b. March 27, 1880, Cincinnati, OH
d. Sept. 25, 1929
A good but not outstanding major league infielder for twelve seasons with the Cincinnati Reds and St. Louis Cardinals, Huggins became one of baseball's finest managers. Only 5-foot-4 and 140 pounds, Huggins was a switch-hitting infielder who joined the Reds in 1904, after receiving a law degree from the University of Cincinnati.
Huggins started at second base until 1909, when he played in only 57 games. He was then traded to the Cardinals and he became the team's playing manager in 1913. He retired as a player after 16 games in 1916, replacing himself with young Rogers Hornsby.
In five seasons, Huggins guided St. Louis to two third place finishes, the best the team had done since 1876, but the franchise was sold in 1918 and he was replaced by Branch Rickey.
The New York Yankees then hired him. After finishing fourth in 1918 and third in 1919, they had a chance to acquire Babe Ruth from the Boston Red Sox. After Huggins met with Ruth to work out contract terms, the deal was made.
Even with Ruth, the team finished third again in 1920, but they then won three consecutive pennants and beat the New York Giants in six games in 1923 for their first World Series victory.
The Yankees slipped into second place in 1924. The following season, Ruth was badly out of shape and was doing even more carousing than usual. He didn't hit a home run until June 11. In August, Huggins suspended him indefinitely and fined him $5,000. The furious Ruth poured obscenities on his tiny manager and Huggins told him he wouldn't be reinstated until he apologized.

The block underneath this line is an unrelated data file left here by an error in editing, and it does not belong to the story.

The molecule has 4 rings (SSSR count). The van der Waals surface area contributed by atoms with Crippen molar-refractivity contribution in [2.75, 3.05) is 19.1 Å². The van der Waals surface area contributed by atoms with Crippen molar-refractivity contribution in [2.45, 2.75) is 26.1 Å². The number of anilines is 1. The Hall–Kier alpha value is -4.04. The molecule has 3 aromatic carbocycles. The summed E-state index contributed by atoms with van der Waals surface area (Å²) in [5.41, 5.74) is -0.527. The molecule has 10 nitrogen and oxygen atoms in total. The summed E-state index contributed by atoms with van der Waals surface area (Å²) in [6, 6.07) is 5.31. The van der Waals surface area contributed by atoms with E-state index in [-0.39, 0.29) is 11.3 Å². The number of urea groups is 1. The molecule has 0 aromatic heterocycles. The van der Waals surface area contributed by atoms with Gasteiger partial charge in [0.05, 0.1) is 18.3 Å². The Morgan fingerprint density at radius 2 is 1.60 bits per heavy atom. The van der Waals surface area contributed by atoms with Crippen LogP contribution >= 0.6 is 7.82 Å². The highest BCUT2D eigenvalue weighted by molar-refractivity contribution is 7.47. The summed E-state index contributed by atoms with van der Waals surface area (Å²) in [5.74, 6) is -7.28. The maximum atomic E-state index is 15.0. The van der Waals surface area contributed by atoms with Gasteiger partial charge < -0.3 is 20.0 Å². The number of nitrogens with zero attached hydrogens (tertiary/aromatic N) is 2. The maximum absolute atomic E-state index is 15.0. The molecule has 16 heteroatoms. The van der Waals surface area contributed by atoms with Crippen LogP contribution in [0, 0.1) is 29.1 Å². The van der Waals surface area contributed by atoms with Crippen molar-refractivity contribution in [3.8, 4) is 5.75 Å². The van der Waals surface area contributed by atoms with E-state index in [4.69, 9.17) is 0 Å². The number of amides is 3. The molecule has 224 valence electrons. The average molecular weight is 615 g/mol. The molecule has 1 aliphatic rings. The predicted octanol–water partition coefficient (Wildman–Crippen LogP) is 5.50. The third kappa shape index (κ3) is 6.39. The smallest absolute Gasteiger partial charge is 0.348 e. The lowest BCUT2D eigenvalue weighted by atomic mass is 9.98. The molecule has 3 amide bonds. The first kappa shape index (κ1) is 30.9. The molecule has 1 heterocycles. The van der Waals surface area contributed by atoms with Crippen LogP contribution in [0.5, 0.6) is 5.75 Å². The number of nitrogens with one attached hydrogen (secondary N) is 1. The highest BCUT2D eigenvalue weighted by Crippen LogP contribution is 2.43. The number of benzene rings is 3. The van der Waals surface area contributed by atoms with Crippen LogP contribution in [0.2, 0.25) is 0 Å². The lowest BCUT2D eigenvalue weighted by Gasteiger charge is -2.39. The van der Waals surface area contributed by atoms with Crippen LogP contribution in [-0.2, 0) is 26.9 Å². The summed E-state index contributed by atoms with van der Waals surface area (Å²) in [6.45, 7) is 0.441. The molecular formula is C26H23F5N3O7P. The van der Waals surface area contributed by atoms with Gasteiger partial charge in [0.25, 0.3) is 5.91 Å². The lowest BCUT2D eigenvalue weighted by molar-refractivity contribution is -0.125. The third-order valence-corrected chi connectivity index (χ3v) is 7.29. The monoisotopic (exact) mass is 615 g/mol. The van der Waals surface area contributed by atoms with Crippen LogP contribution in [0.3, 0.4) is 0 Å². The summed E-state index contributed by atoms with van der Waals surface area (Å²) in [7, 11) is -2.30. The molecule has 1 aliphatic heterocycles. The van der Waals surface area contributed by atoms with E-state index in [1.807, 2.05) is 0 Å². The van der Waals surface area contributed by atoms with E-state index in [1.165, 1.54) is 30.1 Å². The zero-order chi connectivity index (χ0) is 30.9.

After nine days, Ruth apologized, paid his fine, and began playing again. The Yankees fell all the way to seventh place that season, but they came back to win consecutive pennants from 1926 through 1928 and world championships in 1927 and 1928.
A worrier, Huggins fretted about his team's performance in 1929 and began losing weight. A carbuncle developed below his right eye. It was a symptom of erysipelas. He missed several games because of illness and entered a hospital late in September after turning the team over to coach Art Fletcher. He died five days later.
As a player, Huggins batted .265, led the NL in walks four times, and was the league's best fielding second baseman in 1913 with a .977 percentage. As a manager, he had 1,413 wins and 1,134 losses, a .555 percentage.